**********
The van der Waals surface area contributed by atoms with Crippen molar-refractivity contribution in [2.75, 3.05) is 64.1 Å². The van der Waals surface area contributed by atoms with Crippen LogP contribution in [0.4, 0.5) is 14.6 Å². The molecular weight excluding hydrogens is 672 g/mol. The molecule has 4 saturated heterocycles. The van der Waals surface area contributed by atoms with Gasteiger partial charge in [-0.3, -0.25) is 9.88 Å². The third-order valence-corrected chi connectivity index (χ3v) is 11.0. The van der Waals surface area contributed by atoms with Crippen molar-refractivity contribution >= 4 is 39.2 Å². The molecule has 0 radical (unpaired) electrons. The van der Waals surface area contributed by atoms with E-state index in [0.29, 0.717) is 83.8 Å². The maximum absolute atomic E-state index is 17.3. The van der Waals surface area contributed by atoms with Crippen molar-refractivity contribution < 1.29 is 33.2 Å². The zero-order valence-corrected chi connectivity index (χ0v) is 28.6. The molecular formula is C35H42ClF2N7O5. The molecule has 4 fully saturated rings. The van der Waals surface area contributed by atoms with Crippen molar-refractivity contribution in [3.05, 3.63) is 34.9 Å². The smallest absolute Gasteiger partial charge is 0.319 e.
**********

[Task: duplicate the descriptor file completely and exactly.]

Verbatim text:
The van der Waals surface area contributed by atoms with Crippen molar-refractivity contribution in [2.75, 3.05) is 64.1 Å². The van der Waals surface area contributed by atoms with Crippen LogP contribution in [0.4, 0.5) is 14.6 Å². The molecular weight excluding hydrogens is 672 g/mol. The molecule has 4 saturated heterocycles. The van der Waals surface area contributed by atoms with Gasteiger partial charge in [-0.3, -0.25) is 9.88 Å². The third-order valence-corrected chi connectivity index (χ3v) is 11.0. The van der Waals surface area contributed by atoms with Crippen molar-refractivity contribution >= 4 is 39.2 Å². The molecule has 0 radical (unpaired) electrons. The van der Waals surface area contributed by atoms with E-state index in [0.29, 0.717) is 83.8 Å². The maximum absolute atomic E-state index is 17.3. The van der Waals surface area contributed by atoms with Crippen molar-refractivity contribution < 1.29 is 33.2 Å². The zero-order valence-corrected chi connectivity index (χ0v) is 28.6. The molecular formula is C35H42ClF2N7O5. The molecule has 4 fully saturated rings. The van der Waals surface area contributed by atoms with Crippen molar-refractivity contribution in [3.05, 3.63) is 34.9 Å². The smallest absolute Gasteiger partial charge is 0.319 e.